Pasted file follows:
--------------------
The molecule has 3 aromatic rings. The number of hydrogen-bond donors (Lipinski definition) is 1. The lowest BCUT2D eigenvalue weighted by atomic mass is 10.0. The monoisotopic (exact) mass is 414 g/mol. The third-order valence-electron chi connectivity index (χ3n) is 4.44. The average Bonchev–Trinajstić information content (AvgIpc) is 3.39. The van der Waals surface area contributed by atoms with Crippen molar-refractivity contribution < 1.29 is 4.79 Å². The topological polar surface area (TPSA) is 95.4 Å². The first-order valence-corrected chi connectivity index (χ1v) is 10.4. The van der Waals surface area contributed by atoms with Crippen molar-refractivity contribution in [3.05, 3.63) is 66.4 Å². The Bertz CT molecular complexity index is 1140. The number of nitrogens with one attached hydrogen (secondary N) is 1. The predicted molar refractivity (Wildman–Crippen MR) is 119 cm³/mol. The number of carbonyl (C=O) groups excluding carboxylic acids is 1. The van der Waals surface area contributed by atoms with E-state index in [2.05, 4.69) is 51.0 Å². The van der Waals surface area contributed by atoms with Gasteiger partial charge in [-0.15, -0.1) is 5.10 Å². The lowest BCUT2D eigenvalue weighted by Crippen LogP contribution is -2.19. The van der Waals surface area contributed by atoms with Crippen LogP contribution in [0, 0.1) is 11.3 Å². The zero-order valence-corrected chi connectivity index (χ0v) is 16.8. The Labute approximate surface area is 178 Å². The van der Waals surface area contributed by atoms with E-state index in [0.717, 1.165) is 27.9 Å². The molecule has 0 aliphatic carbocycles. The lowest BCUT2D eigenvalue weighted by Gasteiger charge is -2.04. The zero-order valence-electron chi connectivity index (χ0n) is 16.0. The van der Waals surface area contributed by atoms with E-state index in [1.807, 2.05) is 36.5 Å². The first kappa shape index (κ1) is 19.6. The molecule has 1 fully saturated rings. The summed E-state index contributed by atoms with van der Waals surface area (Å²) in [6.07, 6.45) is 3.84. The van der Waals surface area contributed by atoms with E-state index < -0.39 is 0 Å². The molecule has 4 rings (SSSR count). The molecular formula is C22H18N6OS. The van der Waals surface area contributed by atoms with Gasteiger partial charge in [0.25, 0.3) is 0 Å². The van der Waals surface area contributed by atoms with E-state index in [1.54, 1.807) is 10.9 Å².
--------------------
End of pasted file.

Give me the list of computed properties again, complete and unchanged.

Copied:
The molecule has 3 aromatic rings. The number of hydrogen-bond donors (Lipinski definition) is 1. The lowest BCUT2D eigenvalue weighted by atomic mass is 10.0. The monoisotopic (exact) mass is 414 g/mol. The third-order valence-electron chi connectivity index (χ3n) is 4.44. The average Bonchev–Trinajstić information content (AvgIpc) is 3.39. The van der Waals surface area contributed by atoms with Crippen molar-refractivity contribution < 1.29 is 4.79 Å². The topological polar surface area (TPSA) is 95.4 Å². The first-order valence-corrected chi connectivity index (χ1v) is 10.4. The van der Waals surface area contributed by atoms with Crippen molar-refractivity contribution in [3.05, 3.63) is 66.4 Å². The Bertz CT molecular complexity index is 1140. The number of nitrogens with one attached hydrogen (secondary N) is 1. The predicted molar refractivity (Wildman–Crippen MR) is 119 cm³/mol. The number of carbonyl (C=O) groups excluding carboxylic acids is 1. The van der Waals surface area contributed by atoms with E-state index in [2.05, 4.69) is 51.0 Å². The van der Waals surface area contributed by atoms with Gasteiger partial charge in [-0.15, -0.1) is 5.10 Å². The lowest BCUT2D eigenvalue weighted by Crippen LogP contribution is -2.19. The van der Waals surface area contributed by atoms with Crippen LogP contribution in [0, 0.1) is 11.3 Å². The zero-order valence-corrected chi connectivity index (χ0v) is 16.8. The Labute approximate surface area is 178 Å². The van der Waals surface area contributed by atoms with E-state index in [0.717, 1.165) is 27.9 Å². The molecule has 0 aliphatic carbocycles. The lowest BCUT2D eigenvalue weighted by Gasteiger charge is -2.04. The zero-order valence-electron chi connectivity index (χ0n) is 16.0. The van der Waals surface area contributed by atoms with E-state index in [1.807, 2.05) is 36.5 Å². The first kappa shape index (κ1) is 19.6. The molecule has 1 fully saturated rings. The summed E-state index contributed by atoms with van der Waals surface area (Å²) in [6.07, 6.45) is 3.84. The van der Waals surface area contributed by atoms with E-state index < -0.39 is 0 Å². The molecule has 4 rings (SSSR count). The molecular formula is C22H18N6OS. The van der Waals surface area contributed by atoms with Gasteiger partial charge in [0.25, 0.3) is 0 Å². The van der Waals surface area contributed by atoms with E-state index in [1.54, 1.807) is 10.9 Å².